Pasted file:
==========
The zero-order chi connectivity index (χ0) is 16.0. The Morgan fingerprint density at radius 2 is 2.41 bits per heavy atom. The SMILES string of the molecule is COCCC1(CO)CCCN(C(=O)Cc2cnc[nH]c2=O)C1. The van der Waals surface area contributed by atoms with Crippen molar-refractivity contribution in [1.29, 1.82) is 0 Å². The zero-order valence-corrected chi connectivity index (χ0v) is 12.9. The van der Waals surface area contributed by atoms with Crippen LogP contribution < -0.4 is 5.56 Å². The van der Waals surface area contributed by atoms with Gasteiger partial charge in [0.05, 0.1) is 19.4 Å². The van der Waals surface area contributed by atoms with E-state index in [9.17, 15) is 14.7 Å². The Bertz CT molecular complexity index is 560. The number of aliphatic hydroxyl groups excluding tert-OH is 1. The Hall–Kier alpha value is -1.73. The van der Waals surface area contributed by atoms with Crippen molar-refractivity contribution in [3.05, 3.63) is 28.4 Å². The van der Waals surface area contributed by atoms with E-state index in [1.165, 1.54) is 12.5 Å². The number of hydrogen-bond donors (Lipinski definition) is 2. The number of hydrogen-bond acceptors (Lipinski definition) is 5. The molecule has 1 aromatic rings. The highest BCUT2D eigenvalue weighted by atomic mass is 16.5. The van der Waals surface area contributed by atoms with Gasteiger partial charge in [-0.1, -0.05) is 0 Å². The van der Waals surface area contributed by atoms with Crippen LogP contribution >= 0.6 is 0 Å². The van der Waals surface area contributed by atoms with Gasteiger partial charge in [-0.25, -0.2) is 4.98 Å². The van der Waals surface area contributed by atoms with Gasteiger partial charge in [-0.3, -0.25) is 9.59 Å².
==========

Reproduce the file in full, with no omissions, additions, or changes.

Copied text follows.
The zero-order chi connectivity index (χ0) is 16.0. The Morgan fingerprint density at radius 2 is 2.41 bits per heavy atom. The SMILES string of the molecule is COCCC1(CO)CCCN(C(=O)Cc2cnc[nH]c2=O)C1. The van der Waals surface area contributed by atoms with Crippen molar-refractivity contribution in [1.29, 1.82) is 0 Å². The zero-order valence-corrected chi connectivity index (χ0v) is 12.9. The van der Waals surface area contributed by atoms with Crippen LogP contribution < -0.4 is 5.56 Å². The van der Waals surface area contributed by atoms with Gasteiger partial charge in [0.05, 0.1) is 19.4 Å². The van der Waals surface area contributed by atoms with E-state index in [9.17, 15) is 14.7 Å². The Bertz CT molecular complexity index is 560. The number of aliphatic hydroxyl groups excluding tert-OH is 1. The Hall–Kier alpha value is -1.73. The van der Waals surface area contributed by atoms with Crippen molar-refractivity contribution in [3.05, 3.63) is 28.4 Å². The van der Waals surface area contributed by atoms with E-state index in [1.165, 1.54) is 12.5 Å². The number of hydrogen-bond donors (Lipinski definition) is 2. The number of hydrogen-bond acceptors (Lipinski definition) is 5. The molecule has 1 aromatic rings. The highest BCUT2D eigenvalue weighted by atomic mass is 16.5. The van der Waals surface area contributed by atoms with Gasteiger partial charge in [-0.1, -0.05) is 0 Å². The van der Waals surface area contributed by atoms with Crippen LogP contribution >= 0.6 is 0 Å². The van der Waals surface area contributed by atoms with Gasteiger partial charge in [-0.25, -0.2) is 4.98 Å². The van der Waals surface area contributed by atoms with Gasteiger partial charge in [-0.3, -0.25) is 9.59 Å².